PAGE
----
As anyone who has spent even an afternoon in New Orleans knows, that city’s traditional jazz has never gone away. But those of us who spend our time in other places tend not to give that music much attention. It’s associated with decrepit and too-fast silent movie footage, and cartoons. Swing, bebop, and subsequent styles are so much more sophisticated.
Of course, the secret to New Orleans jazz is that it’s incredibly sophisticated. It’s also the bedrock of all jazz that followed, meaning that even if we don’t instantly detect it, it’s never gone away for us, either. The music is still exciting, profound, and ahead of its time today, and it’s worthy of our attention. We don’t have the sounds of jazz’s very beginning: Trumpeter Buddy Bolden is usually regarded as Jazzman Zero, but aside from anecdotes and a scratchy circa-1905 photograph, there’s no documentation of him. (The notion persists that he made an old wax cylinder record, but we have yet to find it.) For all intents and purposes, though, these 10 records give us the foundation. All except the first entry are in chronological order.
9. Louis Armstrong and His Hot Five: “Hotter Than That” (The Complete Hot Five and Hot Seven Recordings, Vol. 3; Sony Legacy, 2003 [originally recorded Dec. 13, 1927])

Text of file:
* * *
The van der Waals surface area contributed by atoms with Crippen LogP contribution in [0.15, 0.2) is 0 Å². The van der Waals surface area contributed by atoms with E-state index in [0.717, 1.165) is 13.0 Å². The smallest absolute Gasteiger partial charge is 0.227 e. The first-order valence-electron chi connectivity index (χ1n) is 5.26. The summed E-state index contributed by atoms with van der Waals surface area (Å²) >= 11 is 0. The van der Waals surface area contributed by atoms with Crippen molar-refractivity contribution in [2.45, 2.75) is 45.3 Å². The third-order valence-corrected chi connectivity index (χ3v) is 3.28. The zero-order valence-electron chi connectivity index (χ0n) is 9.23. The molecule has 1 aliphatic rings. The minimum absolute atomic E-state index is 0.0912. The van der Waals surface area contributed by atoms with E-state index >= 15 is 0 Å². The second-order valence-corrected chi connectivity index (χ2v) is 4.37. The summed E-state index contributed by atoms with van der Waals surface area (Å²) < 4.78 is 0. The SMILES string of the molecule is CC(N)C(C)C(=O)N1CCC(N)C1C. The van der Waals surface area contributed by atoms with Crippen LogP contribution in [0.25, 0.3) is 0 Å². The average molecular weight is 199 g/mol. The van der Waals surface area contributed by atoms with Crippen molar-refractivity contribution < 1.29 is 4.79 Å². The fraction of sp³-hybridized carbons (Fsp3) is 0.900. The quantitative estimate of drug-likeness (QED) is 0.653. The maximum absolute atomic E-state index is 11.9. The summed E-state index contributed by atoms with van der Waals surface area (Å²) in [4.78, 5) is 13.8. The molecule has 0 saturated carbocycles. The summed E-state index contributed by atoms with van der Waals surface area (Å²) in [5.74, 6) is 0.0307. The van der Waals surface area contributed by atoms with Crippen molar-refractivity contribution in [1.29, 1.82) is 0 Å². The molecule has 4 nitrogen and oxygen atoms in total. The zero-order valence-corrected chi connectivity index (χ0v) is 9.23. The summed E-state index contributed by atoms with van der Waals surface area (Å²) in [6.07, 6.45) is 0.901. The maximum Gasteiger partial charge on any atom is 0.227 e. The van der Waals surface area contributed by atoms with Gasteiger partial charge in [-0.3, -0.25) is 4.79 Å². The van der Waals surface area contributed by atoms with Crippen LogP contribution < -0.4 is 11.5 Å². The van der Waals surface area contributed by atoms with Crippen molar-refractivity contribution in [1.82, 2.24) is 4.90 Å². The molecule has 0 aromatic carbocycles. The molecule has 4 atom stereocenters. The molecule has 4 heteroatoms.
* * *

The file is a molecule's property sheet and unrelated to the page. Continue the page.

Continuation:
In his book Listening to Jazz, writer Ted Gioia recounts an experiment he conducted in college: He spent two weeks listening only to jazz made before Armstrong’s first Hot Five recordings of November 1925, then dived into those Hot Fives and Sevens. “What a revelation … indeed, what a shock!” Gioia writes. “Everything about Armstrong’s conception seemed to propel the art form ahead by light years.” Keep the previous entries on this list in mind when you play “Hotter Than That,” which indeed is a vast advancement over what the music sounded like pre-Armstrong. In fact, the very first second of the record is startling—in its ebullience, its rhythmic momentum, and the sheer power with which Armstrong plays. He maintains that level of virtuosity and authority, hands it off to Johnny Dodds for a clarinet solo, then takes it back for a joyful scat improvisation that he shares with guest guitarist Lonnie Johnson. Kid Ory follows, Armstrong takes us home, and we are firmly in jazz’s future as the song ends.